Andrew Neil’s impassioned denunciation of so-called Islamic State (Isis) on the BBC’s This Week news programme has won widespread applause and acclamation. He gave vent to the pent-up feeling of many of us. How could it be, he commented, that “a bunch of loser jihadists slaughtered 132 innocents in Paris to prove the future belongs to them rather than a civilisation like France”?
To remind us of that civilisation, Neil invoked the memory of:
“Descartes, Boulez, Monet, Sartre, Rousseau, Camus, Renoir, Berlioz, Cézanne, Gauguin, Hugo, Voltaire, Matisse, Debussy, Ravel, Saint-Saens, Bizet, Satie, Pasteur, Molière, Frank, Zola, Balzac, Blanc. Cutting edge science, world class medicine, fearsome security forces, nuclear power, Coco Chanel, Chateau Lafite, Coq Au Vin, Daft Punk, Zizou Zidane, Juliette Binoche, liberté, égalité, fraternité and crème brûlée.”
He might, equally, have reminded the fanatics of Vercingetorix, Jeanne d’Arc, Charles Martel, Lafayette, Marshall Ney, the defenders of Verdun in 1916, and Jean Moulin. French identity embraces ‘resistance’ as much as our own here in the UK.
I wonder, though, if we in the UK can still speak with such confidence about the status of our British identity as Andrew Neil does about the identity of France. There are few difficulties in composing a list of those, like’em or loathe’em, who traditionally are seem as having helped define our country and our values. Here are a random few:
Shakespeare, Locke, Churchill, Darwin, Elizabeth I, Newton, Fleming, Wilberforce, Guy Fawkes, Boudicca, Henry VIII, the Pankhursts, Wallace, Burke, Dylan Thomas, Scott, Elizabeth Fry, Elgar, Hardie, Chaplin, Jenner, Brunel, Lloyd George, Dickens, Marlborough, Nightingale, Turner, Drake, Alfred, Thatcher, Stopes, Nelson, Berners-Lee, Mary Quant, Victoria…and so on.
In a war of ideologies even my small selection seems well able to stand up to what Neil describes as an assault from an Isis ideology based on: “Beheadings, crucifixions, amputations, slavery, mass murder, squalor – a death cult barbarity that would shame the Middle Ages.”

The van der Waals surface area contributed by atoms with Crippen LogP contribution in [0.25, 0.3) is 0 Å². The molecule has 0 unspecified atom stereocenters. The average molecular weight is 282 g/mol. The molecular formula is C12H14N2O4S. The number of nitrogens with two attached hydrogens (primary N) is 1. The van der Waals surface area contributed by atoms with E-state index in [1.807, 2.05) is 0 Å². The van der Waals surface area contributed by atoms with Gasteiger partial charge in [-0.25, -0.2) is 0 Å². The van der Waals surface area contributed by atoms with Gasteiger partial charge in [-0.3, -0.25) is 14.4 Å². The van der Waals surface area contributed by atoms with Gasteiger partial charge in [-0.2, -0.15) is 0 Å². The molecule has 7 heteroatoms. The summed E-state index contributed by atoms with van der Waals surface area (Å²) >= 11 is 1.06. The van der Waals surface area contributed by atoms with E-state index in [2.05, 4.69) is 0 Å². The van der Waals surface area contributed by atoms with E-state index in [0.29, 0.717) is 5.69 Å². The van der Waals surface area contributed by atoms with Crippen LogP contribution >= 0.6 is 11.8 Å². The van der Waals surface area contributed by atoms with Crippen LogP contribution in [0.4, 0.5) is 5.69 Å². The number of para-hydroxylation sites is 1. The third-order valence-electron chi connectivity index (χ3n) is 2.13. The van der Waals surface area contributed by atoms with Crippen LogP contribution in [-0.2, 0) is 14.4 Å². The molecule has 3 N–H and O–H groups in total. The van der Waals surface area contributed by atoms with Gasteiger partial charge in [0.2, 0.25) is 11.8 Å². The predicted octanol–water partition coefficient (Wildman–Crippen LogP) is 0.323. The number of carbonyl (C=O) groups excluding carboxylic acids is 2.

The only conceivable conditions under which such a barbaric distortion of religion might gain a hold in our country would be if the shared memory and the knowledge that defines our identity were to be eroded.
In a strange twist of fate, this is what is already happening; rather less through any propaganda of Isis than through a form of educational self-immolation.
We have a new National Curriculum for History that fails to require the teaching of any specific personality or event from British history. Islamic history and the history of West Africa, however, appear on a compulsory list alongside the Mayas of Central America, but it is entirely optional as to whether, for example, Magna Carta, Agincourt, Waterloo or either World War is taught.
The new English A-Level exam includes such literary luminaries as Russell Brand, Dizzee Rascal and Blackadder. They can only be taught at the expense of ditching some of the canon of our greatest literature. For GCSE Drama, “Mogadishu” is being taught to 14-year-olds, saturated as it is with themes of racism, bullying, violence, self-harm and suicide, all wrapped up in a reported 218 uses of the F-word. Meanwhile, GCSE Music has descended to the option of ‘deejaying’.
Survey after survey indicates the ignorance of young people of the landmarks of our national identity. As former Education Secretary, Michael Gove, lamented “the trashing of our past” in schools. He could, certainly, ‘talk the talk’ but he needs to be judged by what he did rather than by what he said.
Meanwhile, the BBC has reported a survey “that revealed a generation of children with little knowledge of the most important stories forming the basis of Christianity, and parents who often knew little more.”
Andrew Neil is magnificent in his contemptuous dismissal of Isis and of all it represents. Sadly, I fear he is overlooking the fact that without the help of Isis we are still busy destroying ourselves. The schooling we provide our children carries much of the blame.
In his insightful book, England: An Elegy, Roger Scruton observed: “The proof that England is in the hands of her enemies, my father told me, can be found by looking out of the window.”
Political leaders and media commentators should take note.